Monday, July 22, 2019

Batman and Robin in Action! 1971 Curt Swan Original Cover Art!

Another example of just why the Silver and Bronze ages of comics were so darned great! Here is Curt Swan's unbelievable artwork (with crisp inks by Murphy Anderson) for the cover of BATMAN #228! Curt's impeccable skills are on display here, as we get treated to several sensational shots of the Dynamic Duo in awesome action, recalling past adventures reprinted within this oversized issue! Click below to enlarge!

Thanks to Heritage Auctions and Jose Luis Moral for this one!

Monday, July 1, 2019

The Making of the "Classic Spider-Man" Cosplay! Step-By-Step! Bronze-Age Madness!

One of the costumes on my "bucket list" has always been "Spider-Man done right!" I finally committed to tackling this project in late 2018, keeping the classic 60s and 70s Spidey comics (are there any other kind?) foremost in my mind! Click below to take a look into what went into making this snazzy, jazzy set of swingin' threads, frantic one!

Spidey, as drawn by "Jazzy" John Romita, Sr., has always been
the definitive version of the Web-Slinger to me, and I always wanted
to try assembling a cosplay that depicted this classic
Silver/Bronze Age icon, so...



Above: After months of studying so many Spidey costume designs,
I set into creating one that would best represent the 70s version
of the Wall-Crawler...A big learning curve (that took a few
attempts), but I was able to build the above design, and get it
off to the suit printers in plenty of time to get to work creating the
other elements needed...



Above two images: Let's start with a hard plastic faceshell
that lies beneath the mask. I carefully cut away the entire
lower half of mine to better facilitate breathing....


Above: Here is the finished printed costume, complete with commercially-made
SPIDER-MAN: HOMECOMING lenses in place. Not quite right...Too 

wide, not enough "black area," etc...And, the costume has too much
material at the neck...







Above five images: I just had to create my own custom lenses, and it 
took tons of time (and felt eye-pieces) to nail the exact look I was 
after for the lenses and outlines....But, at last....


Above: The right shape and form! Now to add the white buckram
material, and magnets carefully attached on the rear sides...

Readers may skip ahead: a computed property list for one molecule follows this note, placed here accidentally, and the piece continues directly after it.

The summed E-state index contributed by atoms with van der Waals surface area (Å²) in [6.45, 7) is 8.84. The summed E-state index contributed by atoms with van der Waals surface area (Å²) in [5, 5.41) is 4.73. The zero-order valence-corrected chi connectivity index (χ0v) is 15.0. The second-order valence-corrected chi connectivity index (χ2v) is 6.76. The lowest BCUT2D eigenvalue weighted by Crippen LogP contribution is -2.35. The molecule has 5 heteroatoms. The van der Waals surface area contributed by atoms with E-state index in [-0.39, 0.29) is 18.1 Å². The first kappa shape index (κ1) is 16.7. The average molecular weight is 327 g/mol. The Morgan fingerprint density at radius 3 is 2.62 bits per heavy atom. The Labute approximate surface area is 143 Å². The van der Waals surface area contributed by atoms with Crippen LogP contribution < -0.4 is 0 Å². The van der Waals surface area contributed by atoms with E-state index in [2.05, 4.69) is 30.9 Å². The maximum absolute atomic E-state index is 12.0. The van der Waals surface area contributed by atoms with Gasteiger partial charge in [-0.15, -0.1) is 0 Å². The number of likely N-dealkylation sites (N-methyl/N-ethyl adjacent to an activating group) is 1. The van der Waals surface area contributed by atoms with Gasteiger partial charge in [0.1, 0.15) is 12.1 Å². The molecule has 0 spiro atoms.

Above two images: The half-shell, with the
custom eye pieces magnetized in place!


Above two images: Suiting up! Sure looks weird without
the lenses in place!


Above: Almost there!


Above: My very helpful seamstress, Kalliste Cosplay!
She was able to nip and tuck the costume here and there,
add the much-needed eye-slits, and make and attach
the "web-cape!"



Above: Yep! Unless Spidey wanted to howl with pain
every time he stepped on a rock or twig, soles had
to be created and added to the feet of the
costume!



Above: After months of planning and work, Spidey debuts at last! A fun
day at the Heroes Con comics convention, in Charlotte,
North Carolina!






Even tho I aimed for a definite Romita feel, the costume
still has a bit of a Steve Ditko vibe...











My "Mary Jane" makes the scene! Perfectly portrayed by Kalliste Cosplay (center image), here
she is as first seen (drawn by John Romita, Sr.) in 1966, and (right) by Adam Hughes
in a special painting whipped up for the fine folks at Heroes Aren't Hard to Find!














Above two images: Spidey and MJ are joined by "Jolly"
Jonah Jameson, in the peeved person of Victor Goldberg!


Above: Cut and painted wooden dowel rods stood
in for the exposed portions of the famed
web-shooters!












Pic by Jamie Earls.












Pic by Jamie Earls.














"But it's Aunt May who has a
heart attack every two days....!"






Above four images: Playing with the look of "mirrored lenses...."









BONUS! See (below) a sensational video that details
the many comic and media influences that went into
the making of this crazy comic-centric costume!